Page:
A sobering statistic may seem hard to believe: work-related illnesses take the lives of more Americans every year than gun-related incidents. Specifically, occupational illness claims about 50,000 lives annually, compared to 30,000 by guns.
The tragedy is that many, if not most of these deaths are preventable. For example, the dangers of asbestos exposure are well known. Yet construction workers may inadvertently loosen asbestos insulation while performing demolition, utility or other work duties. The invisible fibers could be released into the air and enter the lungs of many nearby workers.
Despite the existence of federal regulations set by the U.S. Occupational Safety and Health Administration regarding asbestos in the workplace, employers who violate these safety standards might face only misdemeanors. By then, workers may already have been exposed to the substance and be well on their way to developing deadly conditions.
In addition, the context of some workplace injuries is less apparent than others, according to a recent article. For example, an amputation that occurs while using an employer’s machine during the employee’s working hours is easily seen as a work accident. For other types of injuries, however, the causation may be more difficult to trace. In one example, a worker exposed to chemicals in a flooring factor succumbed to fatal brain injuries before his widow ultimately prevailed in obtaining legal benefits.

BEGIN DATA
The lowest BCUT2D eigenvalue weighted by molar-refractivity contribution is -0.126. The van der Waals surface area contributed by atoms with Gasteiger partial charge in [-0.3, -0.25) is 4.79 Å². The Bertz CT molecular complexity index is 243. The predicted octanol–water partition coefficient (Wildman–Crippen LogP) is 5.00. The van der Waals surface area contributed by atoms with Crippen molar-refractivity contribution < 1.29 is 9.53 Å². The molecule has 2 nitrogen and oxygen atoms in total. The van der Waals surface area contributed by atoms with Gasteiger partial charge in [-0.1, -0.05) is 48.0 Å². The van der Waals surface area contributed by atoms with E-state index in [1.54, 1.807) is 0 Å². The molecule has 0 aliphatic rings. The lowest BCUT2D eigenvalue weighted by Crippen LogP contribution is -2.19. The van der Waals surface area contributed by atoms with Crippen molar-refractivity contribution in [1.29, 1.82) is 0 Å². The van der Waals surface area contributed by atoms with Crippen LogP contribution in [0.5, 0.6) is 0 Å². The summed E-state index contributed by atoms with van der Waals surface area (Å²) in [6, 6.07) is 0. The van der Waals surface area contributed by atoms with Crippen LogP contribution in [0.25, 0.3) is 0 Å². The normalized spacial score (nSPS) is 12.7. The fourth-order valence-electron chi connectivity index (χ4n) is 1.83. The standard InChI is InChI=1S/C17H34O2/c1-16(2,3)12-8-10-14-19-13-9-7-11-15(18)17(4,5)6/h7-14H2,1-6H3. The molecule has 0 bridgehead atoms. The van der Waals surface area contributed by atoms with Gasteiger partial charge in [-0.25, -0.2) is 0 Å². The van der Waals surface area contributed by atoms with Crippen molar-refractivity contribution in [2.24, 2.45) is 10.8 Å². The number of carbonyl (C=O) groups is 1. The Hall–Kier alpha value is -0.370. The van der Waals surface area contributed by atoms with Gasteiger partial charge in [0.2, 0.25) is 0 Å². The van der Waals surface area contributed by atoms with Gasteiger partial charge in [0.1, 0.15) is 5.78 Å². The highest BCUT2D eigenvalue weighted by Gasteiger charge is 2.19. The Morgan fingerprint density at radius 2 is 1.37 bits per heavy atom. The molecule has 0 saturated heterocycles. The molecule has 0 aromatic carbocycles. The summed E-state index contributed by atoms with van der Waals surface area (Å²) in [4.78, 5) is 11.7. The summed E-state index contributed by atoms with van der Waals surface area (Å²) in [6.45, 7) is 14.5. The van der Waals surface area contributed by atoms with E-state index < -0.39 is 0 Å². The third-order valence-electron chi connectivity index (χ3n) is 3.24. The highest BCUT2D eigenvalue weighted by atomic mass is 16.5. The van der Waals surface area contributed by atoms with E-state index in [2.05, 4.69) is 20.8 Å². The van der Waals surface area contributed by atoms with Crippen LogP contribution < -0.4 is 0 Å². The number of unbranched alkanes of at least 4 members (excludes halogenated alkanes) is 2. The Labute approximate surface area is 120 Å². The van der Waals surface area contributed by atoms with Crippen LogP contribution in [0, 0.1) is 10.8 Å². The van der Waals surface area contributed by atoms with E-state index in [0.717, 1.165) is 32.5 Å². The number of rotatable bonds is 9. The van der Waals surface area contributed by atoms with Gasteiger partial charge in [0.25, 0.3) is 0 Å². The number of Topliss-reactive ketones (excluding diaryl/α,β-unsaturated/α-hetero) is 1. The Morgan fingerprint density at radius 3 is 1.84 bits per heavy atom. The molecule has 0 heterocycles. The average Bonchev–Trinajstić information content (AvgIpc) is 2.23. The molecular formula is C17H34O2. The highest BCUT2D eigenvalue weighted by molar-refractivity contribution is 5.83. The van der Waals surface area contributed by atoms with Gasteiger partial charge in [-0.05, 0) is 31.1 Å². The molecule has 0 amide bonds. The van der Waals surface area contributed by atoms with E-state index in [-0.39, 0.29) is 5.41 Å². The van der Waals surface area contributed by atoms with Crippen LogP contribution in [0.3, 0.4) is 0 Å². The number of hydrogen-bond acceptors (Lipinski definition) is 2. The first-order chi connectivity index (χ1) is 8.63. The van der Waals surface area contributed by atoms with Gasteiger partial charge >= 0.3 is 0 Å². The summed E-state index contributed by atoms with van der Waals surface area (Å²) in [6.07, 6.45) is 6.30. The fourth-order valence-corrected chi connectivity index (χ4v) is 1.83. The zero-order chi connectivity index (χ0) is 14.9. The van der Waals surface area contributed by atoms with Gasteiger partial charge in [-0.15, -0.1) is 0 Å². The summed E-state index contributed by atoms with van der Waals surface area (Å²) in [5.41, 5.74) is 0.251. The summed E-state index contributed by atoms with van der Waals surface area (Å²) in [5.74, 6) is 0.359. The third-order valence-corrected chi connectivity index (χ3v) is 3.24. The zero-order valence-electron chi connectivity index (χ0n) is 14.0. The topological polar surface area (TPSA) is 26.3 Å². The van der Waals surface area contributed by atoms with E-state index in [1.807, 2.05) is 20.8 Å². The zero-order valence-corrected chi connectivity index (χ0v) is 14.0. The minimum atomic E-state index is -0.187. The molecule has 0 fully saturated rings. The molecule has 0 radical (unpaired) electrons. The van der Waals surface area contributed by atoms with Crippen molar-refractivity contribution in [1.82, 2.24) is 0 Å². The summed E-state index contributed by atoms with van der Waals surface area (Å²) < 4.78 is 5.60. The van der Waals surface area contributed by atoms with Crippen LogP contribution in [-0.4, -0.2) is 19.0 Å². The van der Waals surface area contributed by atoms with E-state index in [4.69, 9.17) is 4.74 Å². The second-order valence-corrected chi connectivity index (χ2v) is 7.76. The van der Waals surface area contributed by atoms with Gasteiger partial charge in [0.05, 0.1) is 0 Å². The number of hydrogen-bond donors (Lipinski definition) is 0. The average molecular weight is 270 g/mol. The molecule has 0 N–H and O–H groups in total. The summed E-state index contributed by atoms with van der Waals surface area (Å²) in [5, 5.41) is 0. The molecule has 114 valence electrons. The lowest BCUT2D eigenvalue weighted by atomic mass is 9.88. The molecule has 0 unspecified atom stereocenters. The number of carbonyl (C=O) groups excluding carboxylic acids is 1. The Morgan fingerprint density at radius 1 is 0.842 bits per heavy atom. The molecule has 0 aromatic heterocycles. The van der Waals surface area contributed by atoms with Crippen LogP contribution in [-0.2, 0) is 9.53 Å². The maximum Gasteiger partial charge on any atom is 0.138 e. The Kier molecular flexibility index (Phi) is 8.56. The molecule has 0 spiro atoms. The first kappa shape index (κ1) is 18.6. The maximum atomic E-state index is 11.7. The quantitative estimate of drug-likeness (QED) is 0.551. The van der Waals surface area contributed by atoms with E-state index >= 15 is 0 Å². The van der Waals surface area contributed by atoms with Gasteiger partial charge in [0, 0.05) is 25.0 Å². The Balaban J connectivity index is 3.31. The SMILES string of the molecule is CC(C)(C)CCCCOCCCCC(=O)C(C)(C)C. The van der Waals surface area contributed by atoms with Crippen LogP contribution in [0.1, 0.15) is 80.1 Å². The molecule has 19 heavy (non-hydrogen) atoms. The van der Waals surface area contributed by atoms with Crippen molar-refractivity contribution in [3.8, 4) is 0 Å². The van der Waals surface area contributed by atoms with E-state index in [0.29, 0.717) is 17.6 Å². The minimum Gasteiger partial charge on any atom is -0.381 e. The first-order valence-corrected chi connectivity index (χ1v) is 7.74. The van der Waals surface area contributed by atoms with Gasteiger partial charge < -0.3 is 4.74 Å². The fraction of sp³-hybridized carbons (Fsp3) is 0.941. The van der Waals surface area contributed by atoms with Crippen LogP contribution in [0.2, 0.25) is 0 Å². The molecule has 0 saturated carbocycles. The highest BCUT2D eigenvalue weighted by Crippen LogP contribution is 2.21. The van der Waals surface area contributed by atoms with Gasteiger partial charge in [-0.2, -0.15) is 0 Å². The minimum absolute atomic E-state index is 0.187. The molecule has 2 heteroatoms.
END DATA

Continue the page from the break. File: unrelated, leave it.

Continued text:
Although a worker may claim that a cancer or other deadly disease resulted from exposure to toxic substances in the workplace, it often takes the hard work of an attorney to help build a case. An employer may dispute the causation of such a workers’ compensation claim, pointing to other possible factors or known causes of cancer. An attorney can work with an injured worker to gather evidence of exposure, consult with medical experts, and develop a strong case.
Source: Slate, “The Deadliest Scourge You Probably Haven’t Heard Of,” Jim Morris, Dec. 24, 2015